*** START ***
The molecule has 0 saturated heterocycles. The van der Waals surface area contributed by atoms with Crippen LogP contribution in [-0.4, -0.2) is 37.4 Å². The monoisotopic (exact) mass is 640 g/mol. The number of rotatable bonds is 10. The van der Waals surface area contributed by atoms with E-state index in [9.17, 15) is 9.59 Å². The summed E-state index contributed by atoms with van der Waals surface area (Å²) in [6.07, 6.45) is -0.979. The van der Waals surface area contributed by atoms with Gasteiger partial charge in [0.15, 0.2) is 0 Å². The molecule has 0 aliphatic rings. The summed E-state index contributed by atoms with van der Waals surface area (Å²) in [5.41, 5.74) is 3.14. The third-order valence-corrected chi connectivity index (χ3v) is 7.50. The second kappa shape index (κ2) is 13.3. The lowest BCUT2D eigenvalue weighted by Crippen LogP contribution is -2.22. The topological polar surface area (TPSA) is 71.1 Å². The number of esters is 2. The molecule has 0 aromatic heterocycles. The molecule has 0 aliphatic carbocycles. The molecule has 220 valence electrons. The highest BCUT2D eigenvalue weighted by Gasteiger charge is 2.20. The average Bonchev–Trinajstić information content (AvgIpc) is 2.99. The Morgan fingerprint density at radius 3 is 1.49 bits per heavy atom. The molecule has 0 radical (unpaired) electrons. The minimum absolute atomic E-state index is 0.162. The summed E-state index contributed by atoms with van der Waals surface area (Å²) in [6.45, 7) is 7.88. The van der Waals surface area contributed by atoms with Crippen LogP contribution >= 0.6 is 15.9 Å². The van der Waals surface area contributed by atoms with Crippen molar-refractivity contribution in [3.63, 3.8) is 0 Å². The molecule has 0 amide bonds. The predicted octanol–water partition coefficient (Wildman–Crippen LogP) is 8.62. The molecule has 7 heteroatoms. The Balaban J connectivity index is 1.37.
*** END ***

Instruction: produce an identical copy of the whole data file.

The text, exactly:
The molecule has 0 saturated heterocycles. The van der Waals surface area contributed by atoms with Crippen LogP contribution in [-0.4, -0.2) is 37.4 Å². The monoisotopic (exact) mass is 640 g/mol. The number of rotatable bonds is 10. The van der Waals surface area contributed by atoms with E-state index in [9.17, 15) is 9.59 Å². The summed E-state index contributed by atoms with van der Waals surface area (Å²) in [6.07, 6.45) is -0.979. The van der Waals surface area contributed by atoms with Gasteiger partial charge in [0.15, 0.2) is 0 Å². The molecule has 0 aliphatic rings. The summed E-state index contributed by atoms with van der Waals surface area (Å²) in [5.41, 5.74) is 3.14. The third-order valence-corrected chi connectivity index (χ3v) is 7.50. The second kappa shape index (κ2) is 13.3. The lowest BCUT2D eigenvalue weighted by Crippen LogP contribution is -2.22. The topological polar surface area (TPSA) is 71.1 Å². The number of esters is 2. The molecule has 0 aromatic heterocycles. The molecule has 0 aliphatic carbocycles. The molecule has 220 valence electrons. The highest BCUT2D eigenvalue weighted by Gasteiger charge is 2.20. The average Bonchev–Trinajstić information content (AvgIpc) is 2.99. The Morgan fingerprint density at radius 3 is 1.49 bits per heavy atom. The molecule has 0 radical (unpaired) electrons. The minimum absolute atomic E-state index is 0.162. The summed E-state index contributed by atoms with van der Waals surface area (Å²) in [6.45, 7) is 7.88. The van der Waals surface area contributed by atoms with Crippen LogP contribution >= 0.6 is 15.9 Å². The van der Waals surface area contributed by atoms with Crippen molar-refractivity contribution in [3.63, 3.8) is 0 Å². The molecule has 0 amide bonds. The predicted octanol–water partition coefficient (Wildman–Crippen LogP) is 8.62. The molecule has 7 heteroatoms. The Balaban J connectivity index is 1.37.